But hey, it matches my bike.
That doesn’t mean you have to dress like a circus clown. It’s your obligation to make sure you can be seen; it’s up to the drivers you share the road with to actually see you.
Degree of difficulty: 1 out of 5
Position yourself to be seen at red lights
Intersections are dangerous places. In fact, 45% of all collisions between cyclists and drivers occur at some sort of road junction. And where you position yourself at a red light can make a big difference in whether or not you join that statistic.
Once again, the key is to make yourself as visible as possible. While some respected sources suggest stopping behind the car ahead of you, in my experience, in most cases, that’s exactly the wrong place to stop. Any cars coming up from behind will be focused on the car ahead, and may not notice you waiting there behind it.
Meanwhile, if any of the vehicles ahead are trucks, SUVs or minivans — which is pretty likely these days — you will be completely hidden from any oncoming traffic, greatly increasing your risk of a left cross collision. And if you are more than one or two cars back from the corner, you’ll probably be hidden from any cross traffic, as well.
So work your way up to the front of the intersection, being careful to watch for turning cars and opening doors. Then position yourself in crosswalk just ahead of the through traffic, while leaving the right lane clear for turning cars. That way, you can be seen from all four directions, without blocking any traffic capable of moving before the light changes.
If any pedestrians are in the crosswalk, just smile and politely move out of their way. Then once the light changes, move slightly to the right while you cross the intersection, allowing the first few cars behind you to pass, before you take your place back on the right side of the lane.
Degree of difficulty: 3 out of 5
Watch out for the dips (and not just the ones behind the wheel)
So there you are, cruising along in heavy traffic, when suddenly up ahead you spot a big gaping maw in the face of the road — a gigantic pothole looming right in front of your wheel. The natural inclination is to swerve out into the traffic lane to go around it. Which isn’t a bad idea, if you know there aren’t any cars coming up behind you.
If not, you’re going to have to just suck it up and ride through it.
So try this. Loosen your grip on the handlebars, so you’re holding steady, but not tightly, and bend your elbows slightly to absorb the shock. At the same time, raise up off the seat to cushion your rear, keep both knees bent, and shift back a little to place more weight over your back wheel. Pull up slightly on your handlebars as your front wheel hits the far side of the hole and let your arms and legs absorb the initial impact, then rock forward to take pressure off the back wheel, using your legs as shock absorbers.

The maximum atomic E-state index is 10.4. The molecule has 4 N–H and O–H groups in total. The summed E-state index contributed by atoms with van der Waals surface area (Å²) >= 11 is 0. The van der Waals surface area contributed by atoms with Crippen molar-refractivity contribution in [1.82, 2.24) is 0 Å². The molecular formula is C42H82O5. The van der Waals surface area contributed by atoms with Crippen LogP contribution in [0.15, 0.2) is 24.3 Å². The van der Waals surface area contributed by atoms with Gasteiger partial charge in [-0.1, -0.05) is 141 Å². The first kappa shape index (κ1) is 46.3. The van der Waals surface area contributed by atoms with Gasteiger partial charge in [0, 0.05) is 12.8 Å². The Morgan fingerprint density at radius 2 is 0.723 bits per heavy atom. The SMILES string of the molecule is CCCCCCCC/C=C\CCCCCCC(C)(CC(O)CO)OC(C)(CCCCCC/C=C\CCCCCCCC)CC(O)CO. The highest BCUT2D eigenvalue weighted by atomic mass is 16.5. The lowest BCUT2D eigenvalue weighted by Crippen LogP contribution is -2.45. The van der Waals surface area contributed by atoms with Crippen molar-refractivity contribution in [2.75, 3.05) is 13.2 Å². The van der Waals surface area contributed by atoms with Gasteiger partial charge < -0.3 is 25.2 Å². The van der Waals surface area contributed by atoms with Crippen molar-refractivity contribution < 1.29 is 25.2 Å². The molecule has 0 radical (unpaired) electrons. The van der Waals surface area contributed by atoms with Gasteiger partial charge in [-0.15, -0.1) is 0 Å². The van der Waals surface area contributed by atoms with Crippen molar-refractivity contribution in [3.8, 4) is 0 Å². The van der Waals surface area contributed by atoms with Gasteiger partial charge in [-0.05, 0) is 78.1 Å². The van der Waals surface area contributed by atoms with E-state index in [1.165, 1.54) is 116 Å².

Do it right, and you’ll sail through with nothing more than a bone-jarring shock; get it wrong, and you might pinch a tube or crack a rim, or possibly risk serious injury by sailing over your handlebars. But it beats the hell out of what could happen if you swerve in front of oncoming traffic without any warning.
Degree of difficulty: 4 out of 5 initially; 3 out of 5 with practice
Don’t let the bastards get you down
We’ve all been there. You’re having a great ride, when some jerk cuts you off or nearly runs you off the road. And that’s all you can think about for the rest of the day. So don’t let them get to you. Instead of focusing on the one or two rude drivers you encountered, focus on the hundreds, if not thousands, of others who shared the road safely and courteously.
And enjoy yourself. Seriously.
Degree of difficulty: 5 out of 5
Learn how to fall
Sooner or later, everyone hits the pavement — no matter how good you are or how carefully you ride.
For most people, the natural instinct is to use your hands to break the fall. Unfortunately, that can be exactly the wrong thing to do. But I’ve found it’s possible to use today’s clipless pedals to my advantage, and roll with the fall to minimize the risk of injury.
Falling forward If you find yourself going over the handlebars, it’s natural to let go of the handlebars and put your hands out to break the fall — which means you’re likely to break an arm, wrist or hand bone, or dislocate a shoulder, or land on your face or chest, resulting in facial or chest, injuries, or a broken collarbone.
Instead, this what has worked for me: I try to remain clipped in the pedals, grip the handlebars tightly, and tuck my elbows into my body. At the same time, I tuck my head down between my shoulders, and round my shoulders to shape my upper body into a ball. My momentum will continue to move my body forward, rolling me over the handlebars, still attached to my bike, which helps me maintain my curved position. So now, instead of flying face forward, I’m likely to land on my shoulders and can roll with the fall to release momentum.
Falling sideways I suffered three broken arms before learning this technique. If I feel myself falling to the side, again, I remain clipped in the pedals, grip the handlebars tightly, and tuck my elbows into my body. At the same time, I tuck my head down between my shoulders, and lower my shoulder in the direction of the fall. Then I try to land on my shoulder and roll with the fall to release momentum.
Of course, every accident is different, and it’s still possible to get badly hurt — as my recent hospital stay demonstrates. But since I’ve learned these techniques, I’ve also walked away from accidents that could have been serious.
Degree of difficulty: 5 out of 5